Shared posts

23 May 21:37

Redskins

roverbey

I…
Just…
How…
Hmm.

For example, the Washington Redskins pokes fun at almost all tribes. There fore all Indians should be happy that they are being remembered. I think it is honorable for their name to be used. I understand that to the members of the tribe, all of their culture and rituals are in honor of their name. But they need to be happy that they are being remembered.

22 May 16:46

The Future

roverbey

Wow wow wow. That is a bold gambit.

I did not read this book “Hamlet” because I don’t like to dwell on the past, it is irrelevant, instead I am focused on the future.

21 May 00:29

Huma Bird. Bird of paradise c. 1787-91

by overbey
roverbey

Birb of Thrones

The defeat and death of Tipu, Sultan of Mysore, and the sack of his citadel of Seringapatam in 1799 put an end to more than a decade of conflict in southern India, and pre-empted a possible military alliance between Tipu and Napoleon Bonaparte. In the heat of the action the Sultan’s magnificent treasury and library were ransacked by the British forces, and the gold coverings of his throne were cut up into small pieces for distribution as prize. The throne, which Tipu may never in fact have ascended in state, was an octagonal wooden platform raised 1.2 metres (4 feet) from the ground on eight supports in the shape of tiger legs. It was surrounded by a railing with a small jewelled tiger head above each support, and surmounted by a canopy raised on a post at the back. In the front was a life-size tiger head (later presented to William IV, now at Windsor Castle). Every element was overlaid with 2 mm (1/16 inch) gold sheet. Above the canopy hovered the huma or bird of paradise. In a letter of July 1799 to the Governor-General of India, Lord Mornington, Captain Macaulay (Private Secretary to the British Commander-in-Chief, General Harris) explained that the huma was ‘supposed to fly constantly in the Air, and never to touch the ground. It is looked upon as a Bird of happy Omen, and that every Head it overshadows will in time wear a Crown’. After the breaking up of the throne the huma had already been allocated when it was reacquired by Mornington, now Lord Mornington, Captain Macaulay for presentation to George III. The stand was made for it, by Paul Storr, after the King had passed the huma to the Queen.
18 May 18:25

Lit crit: verbs

Almost all of his sentences contains at least a verb which makes the book a series of actions. 

18 May 02:00

Kim Kardashian is the unlikely embodiment of Duchamp’s urinal. “In declaring herself, against all common sense, as art, she mocks and dares and provokes”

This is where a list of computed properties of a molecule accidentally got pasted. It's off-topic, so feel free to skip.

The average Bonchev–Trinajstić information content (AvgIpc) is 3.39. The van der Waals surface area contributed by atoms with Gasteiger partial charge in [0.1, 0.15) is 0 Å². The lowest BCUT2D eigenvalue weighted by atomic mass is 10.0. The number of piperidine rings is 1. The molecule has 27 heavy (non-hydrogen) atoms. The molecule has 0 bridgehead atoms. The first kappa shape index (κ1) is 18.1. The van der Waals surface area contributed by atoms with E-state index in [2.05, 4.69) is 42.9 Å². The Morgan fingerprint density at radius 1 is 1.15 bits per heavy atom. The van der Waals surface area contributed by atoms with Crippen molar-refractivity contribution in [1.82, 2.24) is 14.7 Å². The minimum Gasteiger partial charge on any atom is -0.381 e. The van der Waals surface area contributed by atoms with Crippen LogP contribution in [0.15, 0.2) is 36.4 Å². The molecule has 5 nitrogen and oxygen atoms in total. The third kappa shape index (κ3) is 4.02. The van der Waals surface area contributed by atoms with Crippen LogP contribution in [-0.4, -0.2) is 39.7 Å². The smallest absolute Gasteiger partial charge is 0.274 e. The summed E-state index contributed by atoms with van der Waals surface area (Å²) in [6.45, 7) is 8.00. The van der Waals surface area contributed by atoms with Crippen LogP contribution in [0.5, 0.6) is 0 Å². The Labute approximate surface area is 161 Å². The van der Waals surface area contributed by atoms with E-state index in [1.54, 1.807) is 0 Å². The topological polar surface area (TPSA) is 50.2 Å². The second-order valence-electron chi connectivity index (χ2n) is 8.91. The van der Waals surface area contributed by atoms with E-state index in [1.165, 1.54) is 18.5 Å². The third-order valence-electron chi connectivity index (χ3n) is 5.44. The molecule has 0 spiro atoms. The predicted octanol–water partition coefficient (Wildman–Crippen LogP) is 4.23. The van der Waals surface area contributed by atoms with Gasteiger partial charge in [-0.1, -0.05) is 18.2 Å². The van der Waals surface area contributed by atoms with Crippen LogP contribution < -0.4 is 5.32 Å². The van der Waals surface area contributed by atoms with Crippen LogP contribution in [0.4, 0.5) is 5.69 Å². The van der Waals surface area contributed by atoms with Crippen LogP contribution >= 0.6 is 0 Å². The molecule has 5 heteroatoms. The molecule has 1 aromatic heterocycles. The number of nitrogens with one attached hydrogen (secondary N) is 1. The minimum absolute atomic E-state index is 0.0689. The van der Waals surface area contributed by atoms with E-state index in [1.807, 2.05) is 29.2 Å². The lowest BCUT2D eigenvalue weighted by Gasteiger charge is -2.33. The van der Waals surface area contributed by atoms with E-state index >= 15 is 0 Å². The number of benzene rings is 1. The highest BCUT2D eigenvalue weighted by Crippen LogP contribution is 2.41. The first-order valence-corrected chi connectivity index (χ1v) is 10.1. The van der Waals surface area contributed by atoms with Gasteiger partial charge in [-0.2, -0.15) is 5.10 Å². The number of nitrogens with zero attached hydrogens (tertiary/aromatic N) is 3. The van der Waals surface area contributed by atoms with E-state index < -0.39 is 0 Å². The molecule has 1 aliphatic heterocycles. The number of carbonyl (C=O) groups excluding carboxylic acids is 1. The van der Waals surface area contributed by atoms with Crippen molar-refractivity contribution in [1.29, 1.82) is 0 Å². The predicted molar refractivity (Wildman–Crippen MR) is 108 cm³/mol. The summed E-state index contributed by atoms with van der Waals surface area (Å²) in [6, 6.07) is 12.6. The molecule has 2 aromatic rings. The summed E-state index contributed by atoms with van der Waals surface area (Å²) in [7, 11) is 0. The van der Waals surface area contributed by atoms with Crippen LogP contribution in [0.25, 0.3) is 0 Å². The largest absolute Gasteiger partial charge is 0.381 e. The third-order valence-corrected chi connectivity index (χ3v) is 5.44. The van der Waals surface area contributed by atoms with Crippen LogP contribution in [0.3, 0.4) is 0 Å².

Kim Kardashian is the unlikely embodiment of Duchamp’s urinal. “In declaring herself, against all common sense, as art, she mocks and dares and provokes”
16 May 18:48

Define “atonement”

roverbey

YES. When students use Wikipedia to cheat on a test, and choose the wrong Disambiguate path.

Atonement is a 2007 British Romantic Drama warfilm

15 May 19:24

Personal space

I personally love my space, almost as much as Jesus loves me.

14 May 07:13

How Cash Sent the Portland Home Market Spinning

by overbey
mwip
14 May 17:52

The Homoerotic Era

roverbey

YESSSSSS

The Homoerotic got an idea for a 2.0 tool. It was flat and sharp on the edges and could be used for a variety of things.  1.5 million years ago tools were  like a smart phone today

13 May 16:26

Turns out

So it turns out that the great war was not so great. 

13 May 01:17

appuntisociali:Giuseppe Spagnulo, Falce e martello 1972 -...



appuntisociali:

Giuseppe Spagnulo, Falce e martello 1972 - Fotografia di Giovanni Rubino (via fondfranceschi.it)

12 May 23:44

Chicken embryos have been altered so that the birds grow dinosaur-like snouts

by overbey
roverbey

nononocat

Nope.
05 May 08:35

Photo

roverbey

via Rosalind



12 May 07:38

Taūs (mayuri) | Indian | The Metropolitan Museum of Art

by overbey
roverbey

Learn to play the birbtar.

Popular at nineteenth century Indian courts, this bowed lute borrows features of other Indian stringed instruments, such as the body shape of the sarangi and the frets and neck of the sitar. There are four melody strings and fifteen sympathetic strings that sound when the instrument is played to accompany popular religious song. The peacock is the vehicle of Sarasvatî, the goddess of music, and it appears in Indian poetry as a metaphor for courtship.